The Pentagon gained approval from the Nigerien government to fly armed drones out of Niamey, Niger’s capital, a State Department official said Friday, an effort that will put more firepower in the region, and also require more U.S. troops there.
Air Force personnel who specialize in transporting, inspecting, loading and maintaining weapons such as Hellfire missiles and GPS-guided bombs will be needed in Niger, along with refuelers, mechanics and other logistical personnel, according to Paul Scharre, the director of the technology and national security program at the Center for a New American Security, a Washington think tank.
Additional pilots and aircraft may also be needed. There are 800 U.S. personnel in Niger, mostly based at Niamey’s airport. It remains unclear whether the armed drones in Niger will be used to better protect U.S. troops, expand strike capabilities against militants in the region, or both, Scharre said.
The ability of the United States to provide adequate close air support and surveillance in Niger was questioned after the deaths of four U.S. soldiers in an ambush involving at least 50 militants near the Mali border on Oct. 4. French fighter aircraft arrived from Mali an hour after the attack but did not fire or drop any munitions, and French attack helicopters arrived later. The United States had an unarmed surveillance drone in the air during the fight.
Arming drones could help blunt future attacks in which militants outnumber Special Operations troops operating in small teams, Scharre said.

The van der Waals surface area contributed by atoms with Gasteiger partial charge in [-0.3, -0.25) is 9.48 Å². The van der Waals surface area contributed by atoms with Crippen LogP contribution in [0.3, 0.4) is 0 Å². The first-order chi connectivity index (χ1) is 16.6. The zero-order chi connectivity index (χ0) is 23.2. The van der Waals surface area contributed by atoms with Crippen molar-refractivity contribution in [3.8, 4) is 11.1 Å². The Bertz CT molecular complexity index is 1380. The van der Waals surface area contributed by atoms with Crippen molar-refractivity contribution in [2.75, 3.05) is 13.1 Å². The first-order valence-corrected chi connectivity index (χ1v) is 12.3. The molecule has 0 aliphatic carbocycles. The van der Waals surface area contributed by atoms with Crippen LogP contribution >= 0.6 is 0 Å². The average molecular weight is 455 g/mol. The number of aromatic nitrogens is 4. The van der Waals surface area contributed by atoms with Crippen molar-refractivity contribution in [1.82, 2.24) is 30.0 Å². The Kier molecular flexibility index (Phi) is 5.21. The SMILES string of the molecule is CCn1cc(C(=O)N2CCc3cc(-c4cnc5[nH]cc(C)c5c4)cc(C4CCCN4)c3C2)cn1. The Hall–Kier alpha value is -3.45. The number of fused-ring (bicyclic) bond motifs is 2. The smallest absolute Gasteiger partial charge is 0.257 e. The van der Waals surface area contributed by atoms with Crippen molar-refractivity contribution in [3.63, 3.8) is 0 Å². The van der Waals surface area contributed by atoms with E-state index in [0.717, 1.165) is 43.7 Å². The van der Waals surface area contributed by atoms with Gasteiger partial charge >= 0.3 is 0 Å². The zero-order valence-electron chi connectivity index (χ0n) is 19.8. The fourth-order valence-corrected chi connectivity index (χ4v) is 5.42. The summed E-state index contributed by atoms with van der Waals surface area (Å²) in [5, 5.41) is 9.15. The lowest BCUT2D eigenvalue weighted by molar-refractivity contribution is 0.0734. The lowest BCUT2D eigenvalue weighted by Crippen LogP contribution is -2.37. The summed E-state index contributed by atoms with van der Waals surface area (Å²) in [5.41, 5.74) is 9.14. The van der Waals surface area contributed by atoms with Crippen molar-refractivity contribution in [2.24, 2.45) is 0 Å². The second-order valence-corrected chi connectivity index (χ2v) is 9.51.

“A long history suggests small teams [of elite troops] can become rapidly vulnerable,” he said, noting instances like the “Black Hawk Down” mission in Somalia in 1993. “You need a quick-reaction force and medevac to be nearby. Support is not the place to skimp.”
Talks to arm U.S. drones have been going on for at least two years between the State Department, the Nigerien government and the Pentagon, the State Department official said, speaking on the condition of anonymity to discuss agreements not yet made public. The recent deaths of U.S. troops and an Islamic State presence in the region may have added some urgency for the move, the official said.
It was unclear whether the U.S. military must receive permission each time armed drones operate from Nigerien soil. That may depend on any potential restrictions on striking targets inside Niger itself, said Andrew Lebovich, a visiting fellow at the European Council on Foreign Relations. Current drone surveillance operations are conducted near the border with Mali, in northern Niger and in southern Libya, where militants use ungoverned areas to move fighters, weapons and contraband. The drones could be used in those areas.
“We won’t know until strikes start happening,” Lebovich said.
The Pentagon declined to comment on specific agreements. Maj. Audricia M. Harris, a Defense Department spokeswoman, said Friday that “the government of Niger and the U.S. stand firm in working together to prevent terrorist organizations from using the region as a safe haven.”
The agreement, outlined in a memo first reported by the New York Times, details a plan to shift the nerve center for unmanned flights to the Saharan city of Agadez, where the United States is finishing construction on a more sophisticated drone operation.
Nigerien officials have been under pressure to defuse tensions in the sparsely populated area, where civilians fear an increased foreign military presence puts them at risk for miscalculations and militant attacks.
In April 2016, U.S. security forces in Agadez thwarted a suspected attack on their compound by a convoy of men in three pickup trucks and a semi truck, according to a U.S. Air Force account recently made public. Air Force guards spotted the trucks racing toward the compound in the dark and stopping about 50 yards from the perimeter fence. The vehicles retreated after U.S. sharpshooters aimed lasers at them as a warning, according to the Air Force account.
Sudarsan Raghavan and Craig Whitlock contributed to this report.